5 Eyes, 9 Eyes, & 14 Eyes Countries Explained

5 Eyes

In the aftermath of Edward Snowden’s revelations about the National Security Agency (NSA), citizens in the US learned about surveillance in the country. However, there is more to that than you may realize. Sometimes, you’ll see terms like 5 eyes, 9 eyes, or 14 eyes. Those terms are references to multi-lateral intelligence agreements between many of the English-speaking countries and allies. While that may seem complicated, we plan to explain it more thoroughly.

During World War 2, the English-speaking countries formed a secret multi-lateral agreement called the Five Eyes. That allowed the US, UK, Canada, Australia, and New Zealand to share intelligence information. The original intent was to protect the citizens from external threats. As security threats grew, the alliance added four more countries. Those were the countries of Denmark, France, Netherlands, and Norway. The organizations referred to this formal agreement as the Nine Eyes agreement.

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While the Fourteen Eyes Agreement is less formal than the Nine Eyes version, the alliance countries can still exchange data with the US’s monitoring agency, the NSA (National Security Agency). Those additional countries include Germany, Belgium, Italy, Sweden, and Spain. Keep in mind that there are several additional counties. While not “officially” part of the alliance, there are several suspect countries. Those include Israel, Japan, Singapore, and South Korea. All four of them are “friendly” with the NSA.

Unfortunately, these agreements have changed from their original intent. These days, the post World War 2 agreements are all about cybersecurity.

Let’s sum up the countries in the agreements.

  • 5 Eyes –  The original alliance included the US, UK, Canada, Australia, and New Zealand.
  • 9 Eyes – The Five Eyes plus Denmark, France, Holland, and Norway.
  • 14 Eyes – Nine Eyes plus Germany, Belgium, Italy, Sweden, and Spain.
  • Suspect Countries – Israel, Japan, Singapore, and South Korea

What that Means for VPN Users

If your VPN provider falls under one of those countries’ jurisdictions, your data may be shared with any one of those 14 countries. Depending on the server’s physical location, the company may have to cooperate with authorities to turn your information over. That means you need to pay attention to where your provider is located. Here are some questions you should consider when choosing a provider.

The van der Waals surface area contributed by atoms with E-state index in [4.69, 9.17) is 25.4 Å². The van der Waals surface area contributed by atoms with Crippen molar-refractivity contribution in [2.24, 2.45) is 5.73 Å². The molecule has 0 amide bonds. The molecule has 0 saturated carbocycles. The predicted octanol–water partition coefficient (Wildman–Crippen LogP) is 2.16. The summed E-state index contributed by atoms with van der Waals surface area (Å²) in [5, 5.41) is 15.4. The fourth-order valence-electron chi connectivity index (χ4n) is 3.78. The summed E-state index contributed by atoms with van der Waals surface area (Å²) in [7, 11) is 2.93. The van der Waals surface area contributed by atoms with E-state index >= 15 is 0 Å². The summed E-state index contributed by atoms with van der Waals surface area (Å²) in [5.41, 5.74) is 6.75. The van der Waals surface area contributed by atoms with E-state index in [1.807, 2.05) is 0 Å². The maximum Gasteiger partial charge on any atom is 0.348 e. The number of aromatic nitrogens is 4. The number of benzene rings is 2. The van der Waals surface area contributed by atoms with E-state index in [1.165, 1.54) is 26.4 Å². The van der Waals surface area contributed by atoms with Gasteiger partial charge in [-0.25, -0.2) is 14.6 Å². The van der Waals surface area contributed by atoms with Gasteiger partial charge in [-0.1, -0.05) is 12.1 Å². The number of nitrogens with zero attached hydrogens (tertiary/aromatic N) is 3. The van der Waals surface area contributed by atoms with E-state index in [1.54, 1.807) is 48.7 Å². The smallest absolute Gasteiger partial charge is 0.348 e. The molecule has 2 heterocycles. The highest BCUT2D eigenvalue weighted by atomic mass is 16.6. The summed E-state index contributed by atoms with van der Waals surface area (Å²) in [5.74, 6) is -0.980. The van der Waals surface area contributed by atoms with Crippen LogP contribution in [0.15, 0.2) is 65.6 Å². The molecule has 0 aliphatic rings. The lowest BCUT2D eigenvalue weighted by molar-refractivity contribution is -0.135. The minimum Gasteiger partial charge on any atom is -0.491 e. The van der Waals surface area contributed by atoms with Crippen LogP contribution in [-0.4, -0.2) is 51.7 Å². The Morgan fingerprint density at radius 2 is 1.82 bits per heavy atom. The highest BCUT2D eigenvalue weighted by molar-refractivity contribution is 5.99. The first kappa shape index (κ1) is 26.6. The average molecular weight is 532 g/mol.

1. What is the company’s business address? – Obviously, if your provider is in one of the agreement countries, you could be in danger.
  2. Is VPN legal in your country? – Sadly, some countries either ban VPNs or are thinking about it.
  3. Is the server you are connecting to an actual location or a virtual one? – This matters because if the server is in an actual location, it falls under the rules of that country.
  4. If it is a virtual one, where is the server actually located? – This question may be tricky to answer. However, any good provider should be able to answer this question through customer service contact.

Why No Logs Policies are Important

These days, many companies offer a “no-logs” policy. That means they do not have an activity log for users or the websites where the user has been. If the police need to get involved, you’ll want to know that your information is safe. Sadly, that may not be enough for companies based in one of the 14 Eyes countries. While there is no proof that it makes a difference, we suggest caution in that case.

Now, we’ll take a look at the base of operations for our 3 providers.

ExpressVPNBritish Virgin Islands (sometimes abbreviated BVI). Despite the name, this tiny country is located in the Caribbean Sea. It has its own legislature, an independent judiciary, and a national police force. It is not part of any information-sharing alliance and residents enjoy free and unrestricted access to the internet.

NordVPN – Panama. As with BVI above, Panama falls outside the jurisdiction of any information-sharing agreements. In fact, the constitution specifically protects all forms of expression.

VyprVPN – Switzerland. Long known for its privacy in other matters, this European country has some of the best internet protections in all of Europe. Because of that, you won’t have to worry about your data being protected with them. The country enjoys a constitutional right to free speech.

And that is the explanation of the Five, Nine, and Fourteen Eyes alliances. There are big differences between alliance-based and no alliance countries. We suggest choosing a VPN provider that will help protect you the best. Please share it with your friends so they can protect themselves with a VPN along with you. Follow us @VPNFan for the latest deals and guides.

A VPN service will help protect your online privacy and unblock sites from around the world. We support a free and open Internet.